Everything you want to know about Visual Studio ALM and Farming
Brian Harry is a Microsoft Technical Fellow working as the Product Unit Manager for Team Foundation Server. Learn more about Brian.
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I recently announced the availability of the Visual Studio 2013 and Team Foundation Server 2013 previews. There are a couple of new features available with this preview that I’d like to talk a bit more about.
Now that the Preview is available, you can try out our new cloud load testing experience. We’ve been using it on the TFS team for the past couple of months and have run close to 100 load test runs. We’ve been incredibly happy with how much more friction free the experience is. You’ll need a Team Foundation Service account to use the cloud load testing but you don’t have to use the account for anything but load testing if you don’t want to. Go to http://tfs.visualstudio.com to sign up. You can use the Preview to create a load test and then open the Local.testsettings file as shown below and select “Run tests using Visual Studio Team Foundation Service”. Then you just run the load test.
Here’s what you’ll see in Visual Studio as the load test runs.
***Update June 27*** You can find a more detailed "tutorial" on the cloud load testing feature here: http://aka.ms/loadtfs
We have a new feature as part of VS 2013 that we refer to as “the Connected IDE”. You can actually log in to Visual Studio and gain benefits from doing so. Let me start by walking you through the basic experience and then I’ll talk more about it.
When you launch VS 2013, you will see a new Sign In link in the upper right hand corner.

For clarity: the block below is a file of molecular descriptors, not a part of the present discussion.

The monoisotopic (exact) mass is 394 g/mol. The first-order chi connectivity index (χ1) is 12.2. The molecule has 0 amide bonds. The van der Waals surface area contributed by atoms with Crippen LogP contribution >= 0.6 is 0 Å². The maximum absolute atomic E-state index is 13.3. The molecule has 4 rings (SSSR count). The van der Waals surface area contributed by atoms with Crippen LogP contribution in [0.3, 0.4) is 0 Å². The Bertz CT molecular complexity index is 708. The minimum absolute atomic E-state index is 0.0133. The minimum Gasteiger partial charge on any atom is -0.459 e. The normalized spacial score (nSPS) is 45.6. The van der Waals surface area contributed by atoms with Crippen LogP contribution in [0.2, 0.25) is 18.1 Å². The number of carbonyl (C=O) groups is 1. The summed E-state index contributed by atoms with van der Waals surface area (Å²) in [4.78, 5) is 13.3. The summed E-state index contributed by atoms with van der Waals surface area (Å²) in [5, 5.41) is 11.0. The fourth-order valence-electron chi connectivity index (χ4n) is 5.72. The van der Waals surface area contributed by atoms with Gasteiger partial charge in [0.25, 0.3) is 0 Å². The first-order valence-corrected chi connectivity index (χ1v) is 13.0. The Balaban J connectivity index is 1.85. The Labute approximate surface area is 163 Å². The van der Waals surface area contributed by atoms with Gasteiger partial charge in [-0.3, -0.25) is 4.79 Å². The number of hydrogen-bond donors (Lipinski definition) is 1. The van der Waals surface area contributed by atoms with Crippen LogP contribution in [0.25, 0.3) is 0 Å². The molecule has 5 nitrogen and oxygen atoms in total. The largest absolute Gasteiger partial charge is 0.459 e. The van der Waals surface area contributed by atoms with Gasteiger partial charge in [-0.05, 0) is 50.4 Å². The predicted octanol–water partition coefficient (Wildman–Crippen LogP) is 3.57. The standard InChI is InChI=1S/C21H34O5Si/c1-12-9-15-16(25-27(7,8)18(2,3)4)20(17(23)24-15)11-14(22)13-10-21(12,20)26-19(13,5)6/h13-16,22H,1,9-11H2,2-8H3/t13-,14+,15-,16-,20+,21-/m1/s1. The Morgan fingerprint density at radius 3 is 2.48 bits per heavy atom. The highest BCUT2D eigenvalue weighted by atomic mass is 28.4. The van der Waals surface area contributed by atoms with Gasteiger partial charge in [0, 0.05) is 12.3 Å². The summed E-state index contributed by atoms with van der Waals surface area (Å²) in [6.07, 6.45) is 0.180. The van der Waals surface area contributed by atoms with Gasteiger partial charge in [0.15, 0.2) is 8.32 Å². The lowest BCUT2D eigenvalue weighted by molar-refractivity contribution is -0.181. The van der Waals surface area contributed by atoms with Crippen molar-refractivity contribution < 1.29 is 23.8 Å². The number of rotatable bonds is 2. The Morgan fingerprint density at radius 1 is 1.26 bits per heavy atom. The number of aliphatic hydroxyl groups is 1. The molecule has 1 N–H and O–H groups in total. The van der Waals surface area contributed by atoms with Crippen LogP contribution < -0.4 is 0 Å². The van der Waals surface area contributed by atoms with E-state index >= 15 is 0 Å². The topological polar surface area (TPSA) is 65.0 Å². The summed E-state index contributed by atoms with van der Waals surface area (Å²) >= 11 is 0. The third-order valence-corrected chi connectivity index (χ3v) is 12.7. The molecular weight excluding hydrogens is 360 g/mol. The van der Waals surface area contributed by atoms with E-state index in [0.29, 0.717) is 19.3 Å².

When you click Sign in, you will be offered a dialog to sign in with a Microsoft Account.
Once you enter your id and password, you press the Sign in button. You are returned to VS and the upper right hand corner now reflects “you”.
By clicking on you name, you get a dropdown menu that enables you to get to your account settings.
And clicking on the Visual Studio profile link, you can see and edit your profile.
So why do you want to sign in to Visual Studio. One compelling reason is a new feature called Roaming Settings. Visual Studio will use your online profile to allow you to roam your Visual Studio settings across machines. So when you log into a new machine VS will automatically sync your VS settings and customize the environment the way you like it.
For the purposes of the Preview, you kind of have to sign in . In order to make sure we got plenty of testing of the mechanism, we require you to sign in to the preview of VS 2013 within about a week. This is, in essence, how you get a “license” for the preview release. Of course, once we start selling VS, you will be able to obtain your VS license the same way you always have – through MSDN product keys, etc.
I think of what we have today as just scratching the surface of what we can do once all of VS can be aware of who you are and take advantage of cloud services to deliver you new capabilities.
We’ve updated our cloud build service to support Windows 8.1 images – which means that you can now build Windows store apps. By default you’ll continue to use the older build image but you can opt in to use the new image. Go to the Builds tab in Team Explorer and click the options drop down and select “Manage Build Controllers”. From that dialog, you can choose the Windows 8.1 based build pool.
We’re very excited to bring these improvements to you and look forward to your feedback.